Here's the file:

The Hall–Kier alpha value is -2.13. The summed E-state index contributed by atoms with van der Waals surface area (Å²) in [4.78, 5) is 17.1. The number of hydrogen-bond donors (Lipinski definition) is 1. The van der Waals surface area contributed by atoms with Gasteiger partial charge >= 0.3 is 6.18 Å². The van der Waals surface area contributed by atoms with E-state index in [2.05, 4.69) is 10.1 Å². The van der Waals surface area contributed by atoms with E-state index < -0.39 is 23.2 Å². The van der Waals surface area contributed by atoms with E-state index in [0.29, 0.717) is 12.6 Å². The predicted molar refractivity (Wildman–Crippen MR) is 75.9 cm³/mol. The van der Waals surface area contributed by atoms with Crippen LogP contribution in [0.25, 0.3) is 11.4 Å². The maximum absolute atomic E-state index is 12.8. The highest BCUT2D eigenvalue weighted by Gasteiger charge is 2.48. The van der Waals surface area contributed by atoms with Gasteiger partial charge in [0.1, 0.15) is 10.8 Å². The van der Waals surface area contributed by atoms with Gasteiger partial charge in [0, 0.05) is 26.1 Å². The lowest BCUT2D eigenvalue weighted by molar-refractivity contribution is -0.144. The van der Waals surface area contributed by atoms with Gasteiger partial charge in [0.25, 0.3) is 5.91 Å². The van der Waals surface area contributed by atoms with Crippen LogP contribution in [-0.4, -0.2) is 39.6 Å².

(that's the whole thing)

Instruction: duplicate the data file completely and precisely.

The Hall–Kier alpha value is -2.13. The summed E-state index contributed by atoms with van der Waals surface area (Å²) in [4.78, 5) is 17.1. The number of hydrogen-bond donors (Lipinski definition) is 1. The van der Waals surface area contributed by atoms with Gasteiger partial charge >= 0.3 is 6.18 Å². The van der Waals surface area contributed by atoms with E-state index in [2.05, 4.69) is 10.1 Å². The van der Waals surface area contributed by atoms with E-state index < -0.39 is 23.2 Å². The van der Waals surface area contributed by atoms with E-state index in [0.29, 0.717) is 12.6 Å². The predicted molar refractivity (Wildman–Crippen MR) is 75.9 cm³/mol. The van der Waals surface area contributed by atoms with Crippen LogP contribution in [0.25, 0.3) is 11.4 Å². The maximum absolute atomic E-state index is 12.8. The highest BCUT2D eigenvalue weighted by Gasteiger charge is 2.48. The van der Waals surface area contributed by atoms with Gasteiger partial charge in [0.1, 0.15) is 10.8 Å². The van der Waals surface area contributed by atoms with Gasteiger partial charge in [0, 0.05) is 26.1 Å². The lowest BCUT2D eigenvalue weighted by molar-refractivity contribution is -0.144. The van der Waals surface area contributed by atoms with Gasteiger partial charge in [0.25, 0.3) is 5.91 Å². The van der Waals surface area contributed by atoms with Crippen LogP contribution in [-0.4, -0.2) is 39.6 Å².